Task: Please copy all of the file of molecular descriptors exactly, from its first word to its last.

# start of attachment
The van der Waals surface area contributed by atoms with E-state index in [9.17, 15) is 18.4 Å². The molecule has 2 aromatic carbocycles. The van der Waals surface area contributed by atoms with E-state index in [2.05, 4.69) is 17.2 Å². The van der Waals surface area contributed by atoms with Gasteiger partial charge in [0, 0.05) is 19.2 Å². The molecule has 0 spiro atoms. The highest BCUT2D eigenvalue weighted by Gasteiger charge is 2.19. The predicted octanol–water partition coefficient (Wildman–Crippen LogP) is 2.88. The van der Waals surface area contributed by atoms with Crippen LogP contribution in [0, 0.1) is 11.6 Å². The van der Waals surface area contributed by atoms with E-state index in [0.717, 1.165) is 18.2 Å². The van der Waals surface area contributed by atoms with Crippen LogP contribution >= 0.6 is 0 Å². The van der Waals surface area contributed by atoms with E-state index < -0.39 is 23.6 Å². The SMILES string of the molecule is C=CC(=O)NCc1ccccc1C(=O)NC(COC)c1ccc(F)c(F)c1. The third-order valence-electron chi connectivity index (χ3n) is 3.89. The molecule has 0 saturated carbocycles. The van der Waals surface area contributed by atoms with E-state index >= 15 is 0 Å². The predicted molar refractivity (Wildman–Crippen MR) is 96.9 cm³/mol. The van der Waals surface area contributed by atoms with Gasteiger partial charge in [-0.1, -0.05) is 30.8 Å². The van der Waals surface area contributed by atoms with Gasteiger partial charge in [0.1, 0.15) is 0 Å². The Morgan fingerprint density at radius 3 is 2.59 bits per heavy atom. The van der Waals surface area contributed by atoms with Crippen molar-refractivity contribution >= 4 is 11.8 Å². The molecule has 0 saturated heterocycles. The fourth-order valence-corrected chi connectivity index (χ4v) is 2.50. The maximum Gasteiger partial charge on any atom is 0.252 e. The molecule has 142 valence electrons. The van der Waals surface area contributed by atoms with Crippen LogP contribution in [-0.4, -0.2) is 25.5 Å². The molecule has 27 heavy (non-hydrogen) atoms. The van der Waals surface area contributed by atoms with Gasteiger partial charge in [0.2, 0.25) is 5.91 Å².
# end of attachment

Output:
The van der Waals surface area contributed by atoms with E-state index in [9.17, 15) is 18.4 Å². The molecule has 2 aromatic carbocycles. The van der Waals surface area contributed by atoms with E-state index in [2.05, 4.69) is 17.2 Å². The van der Waals surface area contributed by atoms with Gasteiger partial charge in [0, 0.05) is 19.2 Å². The molecule has 0 spiro atoms. The highest BCUT2D eigenvalue weighted by Gasteiger charge is 2.19. The predicted octanol–water partition coefficient (Wildman–Crippen LogP) is 2.88. The van der Waals surface area contributed by atoms with Crippen LogP contribution in [0, 0.1) is 11.6 Å². The van der Waals surface area contributed by atoms with E-state index in [0.717, 1.165) is 18.2 Å². The van der Waals surface area contributed by atoms with Crippen LogP contribution >= 0.6 is 0 Å². The van der Waals surface area contributed by atoms with E-state index < -0.39 is 23.6 Å². The SMILES string of the molecule is C=CC(=O)NCc1ccccc1C(=O)NC(COC)c1ccc(F)c(F)c1. The third-order valence-electron chi connectivity index (χ3n) is 3.89. The molecule has 0 saturated carbocycles. The van der Waals surface area contributed by atoms with E-state index >= 15 is 0 Å². The predicted molar refractivity (Wildman–Crippen MR) is 96.9 cm³/mol. The van der Waals surface area contributed by atoms with Gasteiger partial charge in [-0.1, -0.05) is 30.8 Å². The van der Waals surface area contributed by atoms with Gasteiger partial charge in [0.1, 0.15) is 0 Å². The Morgan fingerprint density at radius 3 is 2.59 bits per heavy atom. The van der Waals surface area contributed by atoms with Crippen molar-refractivity contribution >= 4 is 11.8 Å². The molecule has 0 saturated heterocycles. The fourth-order valence-corrected chi connectivity index (χ4v) is 2.50. The maximum Gasteiger partial charge on any atom is 0.252 e. The molecule has 142 valence electrons. The van der Waals surface area contributed by atoms with Crippen LogP contribution in [-0.4, -0.2) is 25.5 Å². The molecule has 27 heavy (non-hydrogen) atoms. The van der Waals surface area contributed by atoms with Gasteiger partial charge in [0.2, 0.25) is 5.91 Å².